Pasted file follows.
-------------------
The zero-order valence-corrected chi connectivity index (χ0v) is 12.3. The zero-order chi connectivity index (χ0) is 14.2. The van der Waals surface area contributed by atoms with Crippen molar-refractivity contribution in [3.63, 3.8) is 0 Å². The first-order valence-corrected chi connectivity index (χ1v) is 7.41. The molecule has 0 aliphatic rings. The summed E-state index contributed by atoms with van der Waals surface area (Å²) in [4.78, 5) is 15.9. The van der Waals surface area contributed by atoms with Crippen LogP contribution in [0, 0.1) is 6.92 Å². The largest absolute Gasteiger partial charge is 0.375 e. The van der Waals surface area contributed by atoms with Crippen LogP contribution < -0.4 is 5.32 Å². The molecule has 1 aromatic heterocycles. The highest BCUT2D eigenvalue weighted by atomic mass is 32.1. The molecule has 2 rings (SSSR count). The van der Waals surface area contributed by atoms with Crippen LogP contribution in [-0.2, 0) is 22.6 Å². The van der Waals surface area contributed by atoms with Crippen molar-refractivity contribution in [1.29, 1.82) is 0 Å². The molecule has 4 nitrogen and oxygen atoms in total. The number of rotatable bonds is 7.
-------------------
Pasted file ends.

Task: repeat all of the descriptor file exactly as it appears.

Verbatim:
The zero-order valence-corrected chi connectivity index (χ0v) is 12.3. The zero-order chi connectivity index (χ0) is 14.2. The van der Waals surface area contributed by atoms with Crippen molar-refractivity contribution in [3.63, 3.8) is 0 Å². The first-order valence-corrected chi connectivity index (χ1v) is 7.41. The molecule has 0 aliphatic rings. The summed E-state index contributed by atoms with van der Waals surface area (Å²) in [4.78, 5) is 15.9. The van der Waals surface area contributed by atoms with Crippen LogP contribution in [0, 0.1) is 6.92 Å². The largest absolute Gasteiger partial charge is 0.375 e. The van der Waals surface area contributed by atoms with Crippen LogP contribution < -0.4 is 5.32 Å². The molecule has 1 aromatic heterocycles. The highest BCUT2D eigenvalue weighted by atomic mass is 32.1. The molecule has 2 rings (SSSR count). The van der Waals surface area contributed by atoms with Crippen LogP contribution in [-0.2, 0) is 22.6 Å². The van der Waals surface area contributed by atoms with Crippen molar-refractivity contribution in [1.29, 1.82) is 0 Å². The molecule has 4 nitrogen and oxygen atoms in total. The number of rotatable bonds is 7.